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Shoemount Anyone?

With all of these shoulder mounts getting put together, most of my customers are finding that they need more than one shoe mount. And with all of those extra screw holes in the FS100, might as well put them to good use, right? So here you have the top shoe mounts that I’ve found to be most useful. I’m well aware there might be others out there that are working excellently, and if so I would love to add them to this collection.  I would also love feedback about which of these works best for you, the customer. So please, if you read this and so desire, email me at Brooks@Rule.com these three things: 1.    Which would you buy for the price and usability? 2.    Is this an item that would be useful for Rule to stock? 3.    Which would you find yourself using the most?

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Shooting with the New Panasonic HPX250 AVC-Intra 100 Camcorder

I had the unique opportunity last weekend to be one of a select few to shoot with Panasonic’s new AG-HPX250 AVC-Intra  100 camcorder in a real-world environment.  The camera has a familiar look to it with a body style similar to the cameras it’s replacing (the HPX170 and HVX200).  The main difference between these three cameras is that the 250 adds the AVC-Intra 100 codec. The HPX170 has been around since 2008 so the 250 keeps the line fresh with other features like a 21 x optical zoom vs. a 13 x.  Another change is, of course, the sensor which is now a 2.2 million pixel 3MOS vs. the HPX170’s CCD.  Panasonic also decided to jump into the Event and PEG TV markets by adding Genlock and Time-Code interfaces.  A major jump-up in viewfinder quality was also very evident on the HPX250 with over 1 million pixels vs. the 170s 235k.  Although the sensor size is still 1/3″, I did notice better detail in the shadow areas of the images I was recording.   I imagine this was because I was using AVC-Intra 100. I used the camera for approximately 4 hours on one of my Steadicam Flyer LE HD rigs for a Range Rover training video that I’m shooting.   The camera was originally going to be used for BTS shots, but our regular camera package did not have all the components ready to go, so the HPX250 quickly became the “A” camera for the shoot.   Without having time to read the manual, I was able to quickly get the camera set-up and ready to shoot as time was of the essence.  Panasonic has nicely laid out the key features with quick and easy access to buttons on the operator side of the camera.  Everything you need — like focus assist, ND, audio controls, scene file, waveform, etc., is nicely placed in plain view. Once the shoot was done and it was time to edit, the AVC-Intra 100 footage easily loaded into all three of the edit systems I use (and tested it with).  Final Cut Studio, Premiere Pro CS5.5 and Avid MC5.5 and even FCP X worked nicely.  The AVC-Intra 100 held up a little better in post than a few samples I shot in DVCPRO 100, especially when cropping into the image. If you are in the market for a DVCPRO HD or AVC-Intra 100 camcorder, the Panasonic HPX250 is affordable at under $6k.  It’s definitely worth checking out. Mike Sutton, Senior Account Manager Twitter: @MNS1974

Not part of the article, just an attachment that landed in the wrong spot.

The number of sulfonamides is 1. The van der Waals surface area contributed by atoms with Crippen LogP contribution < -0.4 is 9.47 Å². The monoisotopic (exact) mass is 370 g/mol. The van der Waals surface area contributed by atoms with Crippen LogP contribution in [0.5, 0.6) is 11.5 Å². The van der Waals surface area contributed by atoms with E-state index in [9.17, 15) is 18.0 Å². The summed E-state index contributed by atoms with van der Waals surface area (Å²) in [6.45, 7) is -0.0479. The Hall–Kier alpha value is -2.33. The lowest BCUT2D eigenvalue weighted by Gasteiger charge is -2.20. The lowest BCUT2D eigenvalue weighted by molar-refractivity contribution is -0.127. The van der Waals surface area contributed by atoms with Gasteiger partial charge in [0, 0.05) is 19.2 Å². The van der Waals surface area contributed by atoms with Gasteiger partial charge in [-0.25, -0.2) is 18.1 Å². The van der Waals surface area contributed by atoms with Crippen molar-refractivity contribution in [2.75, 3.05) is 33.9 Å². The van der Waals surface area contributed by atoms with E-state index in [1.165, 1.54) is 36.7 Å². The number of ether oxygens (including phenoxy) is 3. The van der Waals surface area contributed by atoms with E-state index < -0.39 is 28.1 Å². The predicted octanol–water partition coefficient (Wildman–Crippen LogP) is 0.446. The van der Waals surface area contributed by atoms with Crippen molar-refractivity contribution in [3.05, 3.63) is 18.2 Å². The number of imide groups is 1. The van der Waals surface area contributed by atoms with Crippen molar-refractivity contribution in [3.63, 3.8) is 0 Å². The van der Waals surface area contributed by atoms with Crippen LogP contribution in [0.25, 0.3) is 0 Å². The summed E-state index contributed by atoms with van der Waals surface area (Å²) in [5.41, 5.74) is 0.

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Early Sneak Peak at the Panasonic AG-HPX250

Over the last few days we at Rule Boston Camera have been evaluating the forthcoming Panasonic AG-HPX250. As a matter of fact, I think we may be among the very first in the country to get our hands on it and we are happy to pass along our first impressions. Working with Jason Potz, one of our engineers here at Rule, we setup the camera at one of our camera test stations.  We decided to throw the HPX170 camera next to it for comparison. For those who may not be aware, the HPX170 essentially an HVX200A but without the DV tape mechanism.  The 170 / 200  share a lower effective resolution imager of 1.1 million active pixels with a spatial offset but the new HPX250 offers what is often called a Full HD imager of 2.2 million pixels! It is also worth noting that packed inside this Compact HD styled camcorder is the very impressive 4:2:2 10-bit sampled  AVC-Intra 100 codec.   To date, this higher quality recording has been reserved for “full sized” ENG type camera bodies costing thousands of dollars more. On the surface, you could consider the AG-HPX250 a replacement for the very successful and respected HVX200A but with several important improvements that I have outlined below. Here are some of the key improvements over the HVX200A or HPX170:

  • Longer 22x lens but with the same 3.9mm wide angle as the HPX170

  • Full HD 1920×1080 1/3” 3-MOS 2.2 Million pixel (times three) imager

  • Timecode and Genlock connectors via BNC useful for multicam studio shooting

  • 10-bit, 4:2:2 AVC-Intra 100, AVC-Intra 50, DVCPro HD & Standard Definition record options

  • 720p or 1080i

  • HD-SDI and HDMI outputs

  • 2x P2 Card Slots

  • Separate control connectors for remote Zoom and Focus

  • Smaller form factor and lower cost battery system than HPX-370 but with many of the same capabilities

  • List price of $5,995

After looking at the body size, lens, menu system, external connectivity and price, it seems to me that this is a very smart camera choice for Public Access, Education, and Government customers that desire a fairly low cost solution that can easily perform dual duty as both a studio camera by day and a roving compact HD camcorder by night. Tom Talbot – Director of Technology